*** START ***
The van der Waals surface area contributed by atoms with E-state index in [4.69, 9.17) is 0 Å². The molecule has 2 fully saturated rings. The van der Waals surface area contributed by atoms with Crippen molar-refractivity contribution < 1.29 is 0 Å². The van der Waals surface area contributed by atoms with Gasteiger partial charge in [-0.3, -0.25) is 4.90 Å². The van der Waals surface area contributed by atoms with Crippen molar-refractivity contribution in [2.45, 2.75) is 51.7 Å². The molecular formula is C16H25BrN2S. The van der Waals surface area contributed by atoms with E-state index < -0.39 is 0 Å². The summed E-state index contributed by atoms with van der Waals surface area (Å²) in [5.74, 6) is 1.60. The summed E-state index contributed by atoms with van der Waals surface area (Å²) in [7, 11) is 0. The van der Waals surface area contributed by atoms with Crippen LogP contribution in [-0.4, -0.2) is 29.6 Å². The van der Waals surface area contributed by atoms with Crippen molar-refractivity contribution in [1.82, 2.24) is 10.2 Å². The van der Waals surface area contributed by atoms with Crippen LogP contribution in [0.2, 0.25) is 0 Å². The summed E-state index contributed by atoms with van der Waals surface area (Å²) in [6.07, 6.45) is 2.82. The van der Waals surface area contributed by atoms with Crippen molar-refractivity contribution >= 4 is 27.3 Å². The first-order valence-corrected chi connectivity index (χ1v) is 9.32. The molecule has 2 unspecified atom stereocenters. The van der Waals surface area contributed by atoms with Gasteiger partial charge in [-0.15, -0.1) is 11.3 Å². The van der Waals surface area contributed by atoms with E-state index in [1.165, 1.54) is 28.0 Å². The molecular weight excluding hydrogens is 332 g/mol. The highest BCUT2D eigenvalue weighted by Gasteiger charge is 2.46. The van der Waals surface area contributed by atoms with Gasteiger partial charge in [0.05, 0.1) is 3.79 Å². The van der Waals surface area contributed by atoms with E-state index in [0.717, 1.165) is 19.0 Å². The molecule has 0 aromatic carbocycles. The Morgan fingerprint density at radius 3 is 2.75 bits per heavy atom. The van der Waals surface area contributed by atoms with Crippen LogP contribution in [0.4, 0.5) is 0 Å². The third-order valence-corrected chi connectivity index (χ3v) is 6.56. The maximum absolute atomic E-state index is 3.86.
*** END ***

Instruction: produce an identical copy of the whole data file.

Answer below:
The van der Waals surface area contributed by atoms with E-state index in [4.69, 9.17) is 0 Å². The molecule has 2 fully saturated rings. The van der Waals surface area contributed by atoms with Crippen molar-refractivity contribution < 1.29 is 0 Å². The van der Waals surface area contributed by atoms with Gasteiger partial charge in [-0.3, -0.25) is 4.90 Å². The van der Waals surface area contributed by atoms with Crippen molar-refractivity contribution in [2.45, 2.75) is 51.7 Å². The molecular formula is C16H25BrN2S. The van der Waals surface area contributed by atoms with E-state index < -0.39 is 0 Å². The summed E-state index contributed by atoms with van der Waals surface area (Å²) in [5.74, 6) is 1.60. The summed E-state index contributed by atoms with van der Waals surface area (Å²) in [7, 11) is 0. The van der Waals surface area contributed by atoms with Crippen LogP contribution in [-0.4, -0.2) is 29.6 Å². The van der Waals surface area contributed by atoms with Crippen molar-refractivity contribution in [1.82, 2.24) is 10.2 Å². The van der Waals surface area contributed by atoms with Crippen LogP contribution in [0.2, 0.25) is 0 Å². The summed E-state index contributed by atoms with van der Waals surface area (Å²) in [6.07, 6.45) is 2.82. The van der Waals surface area contributed by atoms with Crippen molar-refractivity contribution >= 4 is 27.3 Å². The first-order valence-corrected chi connectivity index (χ1v) is 9.32. The molecule has 2 unspecified atom stereocenters. The van der Waals surface area contributed by atoms with Gasteiger partial charge in [-0.15, -0.1) is 11.3 Å². The van der Waals surface area contributed by atoms with E-state index in [1.165, 1.54) is 28.0 Å². The molecular weight excluding hydrogens is 332 g/mol. The highest BCUT2D eigenvalue weighted by Gasteiger charge is 2.46. The van der Waals surface area contributed by atoms with Gasteiger partial charge in [0.05, 0.1) is 3.79 Å². The van der Waals surface area contributed by atoms with E-state index in [0.717, 1.165) is 19.0 Å². The molecule has 0 aromatic carbocycles. The Morgan fingerprint density at radius 3 is 2.75 bits per heavy atom. The van der Waals surface area contributed by atoms with Crippen LogP contribution in [0.4, 0.5) is 0 Å². The third-order valence-corrected chi connectivity index (χ3v) is 6.56. The maximum absolute atomic E-state index is 3.86.